Defender, The

Reviewed By David Cornelius
Posted 11/14/05 15:52:45

"Surprise, it's not nearly as bad as you'd think."
2 stars (Pretty Crappy)

“The Defender” is not based on the classic Atari video game of the same name. It is, however, a direct-to-video feature directed by Dolph Lundgren, who also stars. Oh, and it features Jerry Springer as the President of the United States. Glad I have your attention.

By all accounts, you would expect this to be the most ridiculous movie ever made. So it comes as a bit of a shock to discover that not only is it not the worst movie of the year, it’s not even completely terrible. Oh, sure, it’s not good in the least, but it does know exactly what it is and refuses to pretend it’s something better. It sets out to please the kind of people who would rent a direct-to-video Dolph Lundgren actioner, and on that level, it succeeds.

It’s yet another action cheapie that’s been shot in Romania, but wisely, Lungren and screenwriter Douglas W. Miller decide not to hide this fact. And so we get a story about Secret Service agent Lance “Skipper” Rockford (Lundgren) - which may be the silliest action name ever - who’s accompanying the National Security Advisor to Romania for a top-secret meeting with a major operative in a major terrorist network. Things go awry, and soon Skipper and his crew are caught in shoot-out after shoot-out.

There are plot twists, bits of intended character insight, and several scenes in which Jerry Springer gets to look concerned while smoking a cigar, but the real purpose of “The Defender” is to give us gunfights, and the more the merrier. And here’s where the film actually works. Lundgren, who got called up to make his directorial debut after veteran schlockmeister Sidney J. Furie (mercifully) dropped out of the project, proves himself to be a pretty decent action filmmaker. He’s a little dependent on the dopey slo-mo shots and other camera trickery that suggests he really, really, really wants to make his stuff look like John Woo, but overall, the fight scenes are crisp and entertaining in a low-expectations kind of way. Given a bigger budget, a (far) better screenplay, and some respect, Lundgren just might be able to churn out a nifty action flick in the future. Who’da thunk it?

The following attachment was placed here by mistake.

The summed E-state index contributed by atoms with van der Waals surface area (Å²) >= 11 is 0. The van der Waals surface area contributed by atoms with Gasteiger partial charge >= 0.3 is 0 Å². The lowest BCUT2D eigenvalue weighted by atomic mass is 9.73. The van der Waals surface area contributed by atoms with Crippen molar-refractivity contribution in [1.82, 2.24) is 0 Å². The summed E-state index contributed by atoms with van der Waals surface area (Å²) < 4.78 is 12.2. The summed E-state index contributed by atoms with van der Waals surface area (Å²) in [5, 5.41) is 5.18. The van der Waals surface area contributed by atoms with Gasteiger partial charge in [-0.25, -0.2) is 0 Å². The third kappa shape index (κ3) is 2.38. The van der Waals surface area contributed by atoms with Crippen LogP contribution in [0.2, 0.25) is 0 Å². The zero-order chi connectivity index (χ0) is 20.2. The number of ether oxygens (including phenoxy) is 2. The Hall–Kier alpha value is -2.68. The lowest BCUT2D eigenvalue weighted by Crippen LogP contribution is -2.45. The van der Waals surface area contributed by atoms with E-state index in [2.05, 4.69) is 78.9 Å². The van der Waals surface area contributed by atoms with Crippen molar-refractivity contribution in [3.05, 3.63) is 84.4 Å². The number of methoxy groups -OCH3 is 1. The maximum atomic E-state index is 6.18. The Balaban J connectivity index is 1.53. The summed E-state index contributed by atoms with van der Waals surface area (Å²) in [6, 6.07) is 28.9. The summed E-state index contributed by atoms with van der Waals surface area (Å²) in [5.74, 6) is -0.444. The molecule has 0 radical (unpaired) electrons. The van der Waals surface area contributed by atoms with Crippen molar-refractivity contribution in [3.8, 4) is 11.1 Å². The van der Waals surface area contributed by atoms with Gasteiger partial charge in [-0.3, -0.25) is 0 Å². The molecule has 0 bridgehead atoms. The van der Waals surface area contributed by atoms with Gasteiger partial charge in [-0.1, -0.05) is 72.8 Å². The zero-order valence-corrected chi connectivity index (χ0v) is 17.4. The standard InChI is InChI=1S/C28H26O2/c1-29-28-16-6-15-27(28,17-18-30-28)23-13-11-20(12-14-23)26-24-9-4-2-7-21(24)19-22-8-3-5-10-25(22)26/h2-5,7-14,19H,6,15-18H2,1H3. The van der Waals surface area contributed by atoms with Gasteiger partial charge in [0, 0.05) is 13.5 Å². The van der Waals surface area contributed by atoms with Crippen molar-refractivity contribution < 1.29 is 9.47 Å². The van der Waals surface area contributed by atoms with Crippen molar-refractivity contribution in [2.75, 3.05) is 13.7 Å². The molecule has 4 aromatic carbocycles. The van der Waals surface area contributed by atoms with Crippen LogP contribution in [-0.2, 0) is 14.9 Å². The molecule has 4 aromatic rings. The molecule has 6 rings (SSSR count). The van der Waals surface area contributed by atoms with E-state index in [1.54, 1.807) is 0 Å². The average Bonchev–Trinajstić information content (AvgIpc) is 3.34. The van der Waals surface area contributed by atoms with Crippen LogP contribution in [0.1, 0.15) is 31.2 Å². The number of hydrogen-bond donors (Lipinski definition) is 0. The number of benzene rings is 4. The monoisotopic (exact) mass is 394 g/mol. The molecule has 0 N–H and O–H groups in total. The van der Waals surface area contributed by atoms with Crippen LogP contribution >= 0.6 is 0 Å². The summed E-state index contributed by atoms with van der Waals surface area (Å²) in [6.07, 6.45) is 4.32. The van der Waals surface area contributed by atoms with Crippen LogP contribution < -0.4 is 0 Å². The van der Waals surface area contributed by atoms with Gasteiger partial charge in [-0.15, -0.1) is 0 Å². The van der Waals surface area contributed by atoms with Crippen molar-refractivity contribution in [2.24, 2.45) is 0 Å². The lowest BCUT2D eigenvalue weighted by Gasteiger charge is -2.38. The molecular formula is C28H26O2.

Still, what we get here is too mindless and flat to make the action scenes worth the time. The story, what there is of it, shuttles between absurd earnestness and eye-rolling cliché, capped off with a few plot twists that refuse to reward the viewer for sticking with it. Miller’s script is C-level fluff, which finds third rate actors delivering fourth rate dialogue in a vain attempt to keep the viewer occupied in between ’splosions. And while there’s a bit of giddiness to be had in the later scenes that find Springer’s President talking trash and looking tough, the talk show host’s appearance here is nothing more than cheap stunt casting that offers nothing to the film other than weak novelty value.

Strangely enough, I find myself a bit disappointed that “The Defender” isn’t nearly as awful as it looks on paper. The Bad Movie fanatic in me was hoping for nonstop idiocy. But in a small way, I’m glad I was wrong. Sure, this movie delivers nothing memorable in the least, but it does reveal a hidden talent in its star. And those relatively enjoyable action scenes made the idea of sitting through a DTV Dolph Lundgren effort not nearly as painful as usual. So while I won’t recommend the thing, I will say that if you’re the sort of person who frequents the bottom shelf of your local video store, then sure, give it a shot. Why not. After all, it’s not half bad. It’s only, say, forty-nine percent bad.

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